The Non Resident Indian (NRI) group is being defined by the industry as a growing marketplace that needs special attention, particularly for the expat IFA, as Gary Robinson has found out from Zurich International Life’s chief operating officer Reena Vivek (pictured above).
With some 14 million individuals born in India currently estimated to be living in a country other than the one in which they were born, the Indian community is the largest of all sub-sets of the estimated 250 million global expatriates.
And nowhere, perhaps, is the expatriate Indian more present than in the United Arab Emirates – a key reasons why Zurich International Life (ZIL) has been so active in this region. Indeed, the NRI marketplace is one such area that Reena Vivek (pictured), the freshly appointed chief operating officer at Zurich IL, has firmly set her sights on.
Based in Dubai but overseeing the Isle of Man, Middle East, Hong Kong and Singapore operations, Vivek is responsible for operations, IT and business change across all of the ZIL business.
In an exclusive chat from her Dubai headquarters Vivek outlines some of her proposals for change, just days into her new role at the firm. Among these will be a focus on educating customers and supporting IFAs with initiatives being spearheaded by the firm, particularly in the United Arab Emirates.
“We believe in focusing on the customer and their needs rather than the product; we do a lot of work with intermediaries to help them understand [these] needs,” said Vivek.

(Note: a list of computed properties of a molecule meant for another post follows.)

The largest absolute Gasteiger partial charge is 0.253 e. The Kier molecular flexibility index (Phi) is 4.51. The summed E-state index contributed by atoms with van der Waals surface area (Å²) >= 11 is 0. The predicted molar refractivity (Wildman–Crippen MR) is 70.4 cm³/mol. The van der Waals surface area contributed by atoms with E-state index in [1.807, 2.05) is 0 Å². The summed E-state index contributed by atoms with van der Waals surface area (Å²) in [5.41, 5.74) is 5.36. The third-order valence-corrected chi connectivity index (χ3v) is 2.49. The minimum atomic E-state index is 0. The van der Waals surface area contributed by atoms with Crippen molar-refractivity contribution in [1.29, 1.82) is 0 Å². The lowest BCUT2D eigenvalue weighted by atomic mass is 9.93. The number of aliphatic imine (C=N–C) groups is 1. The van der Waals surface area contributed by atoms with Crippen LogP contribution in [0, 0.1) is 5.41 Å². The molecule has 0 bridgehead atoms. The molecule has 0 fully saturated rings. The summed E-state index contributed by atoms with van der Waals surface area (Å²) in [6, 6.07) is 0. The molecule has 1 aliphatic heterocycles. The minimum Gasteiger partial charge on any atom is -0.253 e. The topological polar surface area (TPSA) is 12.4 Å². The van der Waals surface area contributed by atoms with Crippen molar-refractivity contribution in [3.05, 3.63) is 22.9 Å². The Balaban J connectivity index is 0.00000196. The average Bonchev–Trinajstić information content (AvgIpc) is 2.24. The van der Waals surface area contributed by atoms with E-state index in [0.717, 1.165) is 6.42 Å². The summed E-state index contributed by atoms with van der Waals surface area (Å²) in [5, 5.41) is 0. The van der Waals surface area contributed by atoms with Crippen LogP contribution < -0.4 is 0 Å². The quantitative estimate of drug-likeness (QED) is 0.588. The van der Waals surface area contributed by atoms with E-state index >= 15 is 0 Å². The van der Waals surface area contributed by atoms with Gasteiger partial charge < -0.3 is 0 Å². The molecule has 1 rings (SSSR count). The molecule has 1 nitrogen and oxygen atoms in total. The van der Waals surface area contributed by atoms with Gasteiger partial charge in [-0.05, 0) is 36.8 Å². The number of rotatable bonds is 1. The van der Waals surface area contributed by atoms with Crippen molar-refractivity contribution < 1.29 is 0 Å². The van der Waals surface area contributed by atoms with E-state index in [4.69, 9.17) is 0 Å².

“As a key insurance player we have a social responsibility to educate people about the importance of insurance. People start by looking for insurance that is mandatory, such as motor or medical insurance. It is only after that, they consider life insurance needs, and this is where education on the importance of life insurance is needed” she said
Previously Vivek spearheaded operations in the Middle East including the Swiss insurance giant’s ‘Quote & Apply’ offering. She has also worked on several of Zurich’s service initiatives and multiple locations, such as the UK, India, France, Kuwait and the Czech Republic during her 19 years of experience in insurance, wealth management and retail banking.
Vivek highlighted that NRI is an important area for the firm with an estimated 65% of ZIL’s customer base is NRI.
“We believe in focusing on the customer and their needs rather than the product, so we do a lot of work with our intermediaries to help them understand the needs of the NRI segment, which can be very different to the needs of western customers,” she said.
Whole of life and term assurance are ZIL’s biggest selling products with between 70%-75% of policies sold falling within these two areas.
‘People still see life insurance as a luxury’
“There is still a much bigger opportunity still out there within this market,” said Vivek. “People still see life insurance as a luxury so it has to be sold to them. That is why we ensure that through education we address the message of the importance of insurance. It should be in the order of motor, health, life and then savings,” she said.
Vivek notes that many in the NRI community view property as being important, with a majority sending remittances that are put towards property. This single-minded approach to savings is something that independent financial advisers need to understand when dealing with this community
But is there a trust issue with advisers in a region that has been traditionally viewed as volatile and under-regulated? And if so, how does a provider firm select the IFAs it wishes to work with?
“Not that I have seen them, but there are bad apples that exist [in financial services] globally,” said Vivek.
“We have had very positive experiences. We work with IFAs that are looking to help clients and also meet sales targets. We work with those that understand customer needs. If we are doing our job, then the sales quality is right.
‘Different sales scenarios’